Jökull
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Re: Camera Interface Specs

Mon Dec 09, 2013 10:12 am

Reading these recent posts, I have the impression that one does not just need to connect the wires from an HDMI cable to the CSI port, but that you have use a chip in between (is that the TC358743, reffered to earlier in this thread? http://www.toshiba.com/taec/Catalog/Fam ... id=1779480).

I understand Eben wants you to work on many other things, but perhaps this one can be mostly "handed over" to the community if it does not require too much GPU firmware coding?

Do your current prototype require coding on the Toshiba chip? Coding in the GPU firmware?

My project would be about adding realtime augmented reality insets, like telemetry info, to a video stream coming from a quadcopter's embarked camera. A future version of the quadcopter may embark a Pi and a PiCam, but my current quadcopter has its own camera that streams over a 5.8GHz TX-radios as a component PAL/NTSC signal, that I receive at the groud station and convert to HDMI with a simple CVBS-2-HDMI cheap converter. Would I feed that HDMI stream via your convertor into the Pi's CSI, would I have access to an API that allows the realtime insertion of text and vector graphics over that stream and have it realtime streamed out to the Pi's HDMI output?

Thanks for running that interest poll, and apologize if I am raisong yet more questions rather than answering yours.

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Re: Camera Interface Specs

Mon Dec 09, 2013 5:24 pm

jamesh wrote:Recording output of video cameras.
If it was just a HDMI recorder, or video overlay generator, or network video streamer, that's useful. But since the R-Pi can also do motion detection and take actions in reponse, in combination with the other capabilities, that's another application space.

tonybarry
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Re: Camera Interface Specs

Thu Jan 02, 2014 5:14 am

Hi All,

I am very interested in this discussion.

I am part of a community which uses analog (CVBS) cameras for astronomy occultation work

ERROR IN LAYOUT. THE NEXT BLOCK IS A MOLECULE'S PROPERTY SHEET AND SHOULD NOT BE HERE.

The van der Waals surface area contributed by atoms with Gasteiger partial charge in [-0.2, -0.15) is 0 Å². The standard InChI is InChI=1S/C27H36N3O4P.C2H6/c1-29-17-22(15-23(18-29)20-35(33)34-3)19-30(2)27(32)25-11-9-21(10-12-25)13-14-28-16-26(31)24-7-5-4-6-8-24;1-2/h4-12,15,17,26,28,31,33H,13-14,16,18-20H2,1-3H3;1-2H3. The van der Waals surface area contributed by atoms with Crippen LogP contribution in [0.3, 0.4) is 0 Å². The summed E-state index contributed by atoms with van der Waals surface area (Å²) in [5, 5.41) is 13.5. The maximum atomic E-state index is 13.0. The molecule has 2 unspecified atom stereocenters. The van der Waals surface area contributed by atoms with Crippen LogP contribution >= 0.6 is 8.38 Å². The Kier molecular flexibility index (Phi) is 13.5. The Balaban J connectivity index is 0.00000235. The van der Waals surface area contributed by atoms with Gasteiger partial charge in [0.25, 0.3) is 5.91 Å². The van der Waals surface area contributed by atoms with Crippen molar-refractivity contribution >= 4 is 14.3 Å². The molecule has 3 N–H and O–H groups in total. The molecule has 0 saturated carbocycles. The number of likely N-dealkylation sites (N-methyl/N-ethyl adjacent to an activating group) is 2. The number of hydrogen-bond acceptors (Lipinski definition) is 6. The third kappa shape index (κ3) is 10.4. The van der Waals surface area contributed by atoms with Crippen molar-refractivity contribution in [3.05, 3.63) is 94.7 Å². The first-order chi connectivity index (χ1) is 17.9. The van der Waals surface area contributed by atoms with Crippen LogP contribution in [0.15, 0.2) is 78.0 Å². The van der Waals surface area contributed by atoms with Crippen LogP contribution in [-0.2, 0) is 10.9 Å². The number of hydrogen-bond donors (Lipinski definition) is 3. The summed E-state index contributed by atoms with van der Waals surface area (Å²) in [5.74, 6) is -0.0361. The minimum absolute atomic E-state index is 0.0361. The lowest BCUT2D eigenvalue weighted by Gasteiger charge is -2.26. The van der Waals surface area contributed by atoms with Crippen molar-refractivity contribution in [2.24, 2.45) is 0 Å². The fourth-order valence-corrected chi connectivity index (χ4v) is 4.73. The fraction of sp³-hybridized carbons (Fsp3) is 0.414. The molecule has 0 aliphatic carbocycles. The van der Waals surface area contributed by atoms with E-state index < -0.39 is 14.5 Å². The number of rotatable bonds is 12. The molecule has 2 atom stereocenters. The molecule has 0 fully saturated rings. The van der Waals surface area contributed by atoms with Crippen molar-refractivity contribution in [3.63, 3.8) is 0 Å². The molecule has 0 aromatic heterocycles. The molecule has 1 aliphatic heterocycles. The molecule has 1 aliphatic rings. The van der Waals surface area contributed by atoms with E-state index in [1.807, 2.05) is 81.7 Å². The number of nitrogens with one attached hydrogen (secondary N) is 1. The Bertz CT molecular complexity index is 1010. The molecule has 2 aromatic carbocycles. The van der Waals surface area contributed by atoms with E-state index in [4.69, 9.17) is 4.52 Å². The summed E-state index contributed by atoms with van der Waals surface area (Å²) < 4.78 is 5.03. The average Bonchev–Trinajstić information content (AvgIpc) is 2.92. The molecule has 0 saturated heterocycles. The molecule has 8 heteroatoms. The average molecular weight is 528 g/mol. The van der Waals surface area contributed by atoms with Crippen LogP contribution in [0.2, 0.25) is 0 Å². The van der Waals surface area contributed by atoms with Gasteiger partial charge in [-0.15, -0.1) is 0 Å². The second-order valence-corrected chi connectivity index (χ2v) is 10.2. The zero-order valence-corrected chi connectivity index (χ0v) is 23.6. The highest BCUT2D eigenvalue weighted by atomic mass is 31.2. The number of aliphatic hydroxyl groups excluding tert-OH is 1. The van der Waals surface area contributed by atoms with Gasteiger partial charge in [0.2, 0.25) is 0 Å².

http://www.asteroidoccultation.com/asteroid_help.htm
and the cameras are very low-light sensitive (quantum efficiencies around 60-70%).

Up till now, the Canon MV30 camcorder has been the staple means of recording (to miniDV tape) but the supply is pretty near dried up. Personal digital video recorders with hard drives are difficult to source, costly, and their compression methods can often be really **not** what is desired. Also prices for such recorders are high, and they frequently go out-of-production, and then it is anyone's guess as to whether the next box will do the job.

A RPi module to take CVBS or any video -in (a video-to-HDMI adapter could be used) and allow write to storage would be of great use.

The occultation community is not large (maybe 3000 people worldwide) but the need for a reliable low cost recorder is really looming in people's minds.

Please add my vote for a video-in to the RPi, for occultation recording use.

Regards,
Tony Barry

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Re: Camera Interface Specs

Thu Jan 02, 2014 9:21 am

tonybarry wrote:Hi All,

I am very interested in this discussion.

I am part of a community which uses analog (CVBS) cameras for astronomy occultation work
http://www.asteroidoccultation.com/asteroid_help.htm
and the cameras are very low-light sensitive (quantum efficiencies around 60-70%).

Up till now, the Canon MV30 camcorder has been the staple means of recording (to miniDV tape) but the supply is pretty near dried up. Personal digital video recorders with hard drives are difficult to source, costly, and their compression methods can often be really **not** what is desired. Also prices for such recorders are high, and they frequently go out-of-production, and then it is anyone's guess as to whether the next box will do the job.

A RPi module to take CVBS or any video -in (a video-to-HDMI adapter could be used) and allow write to storage would be of great use.

The occultation community is not large (maybe 3000 people worldwide) but the need for a reliable low cost recorder is really looming in people's minds.

Please add my vote for a video-in to the RPi, for occultation recording use.

Regards,
Tony Barry
Thanks - its an interesting use case!

A related question for my own interest, what level of quality do you need for the recording? Is H264 a bit too lossy? Or good enough?
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Re: Camera Interface Specs

Thu Jan 02, 2014 10:16 am

Hi James,

H.264 would probably do.